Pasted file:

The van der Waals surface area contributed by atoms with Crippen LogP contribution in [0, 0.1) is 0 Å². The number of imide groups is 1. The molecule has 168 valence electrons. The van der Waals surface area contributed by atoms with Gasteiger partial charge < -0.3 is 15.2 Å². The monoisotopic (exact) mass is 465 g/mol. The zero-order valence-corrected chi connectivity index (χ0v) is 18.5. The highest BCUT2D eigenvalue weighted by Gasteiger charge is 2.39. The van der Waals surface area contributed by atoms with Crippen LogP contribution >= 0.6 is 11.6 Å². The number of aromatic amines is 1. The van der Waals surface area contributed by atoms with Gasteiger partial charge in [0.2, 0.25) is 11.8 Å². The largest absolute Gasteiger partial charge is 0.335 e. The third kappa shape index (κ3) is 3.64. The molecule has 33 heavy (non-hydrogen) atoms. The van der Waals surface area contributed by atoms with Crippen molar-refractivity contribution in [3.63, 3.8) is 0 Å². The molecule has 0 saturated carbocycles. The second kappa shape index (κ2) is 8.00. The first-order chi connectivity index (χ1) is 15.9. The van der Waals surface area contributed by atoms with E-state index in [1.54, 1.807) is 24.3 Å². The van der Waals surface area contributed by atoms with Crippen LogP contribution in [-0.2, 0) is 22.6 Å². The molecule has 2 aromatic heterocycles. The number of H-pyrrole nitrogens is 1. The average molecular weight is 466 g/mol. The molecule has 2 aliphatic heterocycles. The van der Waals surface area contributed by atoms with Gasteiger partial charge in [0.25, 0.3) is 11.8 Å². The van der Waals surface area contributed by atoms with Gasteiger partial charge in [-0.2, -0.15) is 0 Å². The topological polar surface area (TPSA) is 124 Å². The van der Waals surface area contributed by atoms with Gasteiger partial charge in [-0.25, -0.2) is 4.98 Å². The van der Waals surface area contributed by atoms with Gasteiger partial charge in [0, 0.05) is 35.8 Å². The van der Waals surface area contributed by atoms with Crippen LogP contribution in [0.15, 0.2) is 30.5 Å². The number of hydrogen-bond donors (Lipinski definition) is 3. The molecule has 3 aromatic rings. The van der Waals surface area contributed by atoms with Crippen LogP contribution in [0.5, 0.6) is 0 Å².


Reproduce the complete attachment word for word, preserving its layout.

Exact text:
The van der Waals surface area contributed by atoms with Crippen LogP contribution in [0, 0.1) is 0 Å². The number of imide groups is 1. The molecule has 168 valence electrons. The van der Waals surface area contributed by atoms with Gasteiger partial charge < -0.3 is 15.2 Å². The monoisotopic (exact) mass is 465 g/mol. The zero-order valence-corrected chi connectivity index (χ0v) is 18.5. The highest BCUT2D eigenvalue weighted by Gasteiger charge is 2.39. The van der Waals surface area contributed by atoms with Crippen LogP contribution >= 0.6 is 11.6 Å². The number of aromatic amines is 1. The van der Waals surface area contributed by atoms with Gasteiger partial charge in [0.2, 0.25) is 11.8 Å². The largest absolute Gasteiger partial charge is 0.335 e. The third kappa shape index (κ3) is 3.64. The molecule has 33 heavy (non-hydrogen) atoms. The van der Waals surface area contributed by atoms with Crippen molar-refractivity contribution in [3.63, 3.8) is 0 Å². The molecule has 0 saturated carbocycles. The second kappa shape index (κ2) is 8.00. The first-order chi connectivity index (χ1) is 15.9. The van der Waals surface area contributed by atoms with E-state index in [1.54, 1.807) is 24.3 Å². The van der Waals surface area contributed by atoms with Crippen LogP contribution in [-0.2, 0) is 22.6 Å². The molecule has 2 aromatic heterocycles. The number of H-pyrrole nitrogens is 1. The average molecular weight is 466 g/mol. The molecule has 2 aliphatic heterocycles. The van der Waals surface area contributed by atoms with Gasteiger partial charge in [0.25, 0.3) is 11.8 Å². The van der Waals surface area contributed by atoms with Gasteiger partial charge in [-0.2, -0.15) is 0 Å². The topological polar surface area (TPSA) is 124 Å². The van der Waals surface area contributed by atoms with Gasteiger partial charge in [-0.25, -0.2) is 4.98 Å². The van der Waals surface area contributed by atoms with Gasteiger partial charge in [0, 0.05) is 35.8 Å². The van der Waals surface area contributed by atoms with Crippen LogP contribution in [0.15, 0.2) is 30.5 Å². The number of hydrogen-bond donors (Lipinski definition) is 3. The molecule has 3 aromatic rings. The van der Waals surface area contributed by atoms with Crippen LogP contribution in [0.5, 0.6) is 0 Å².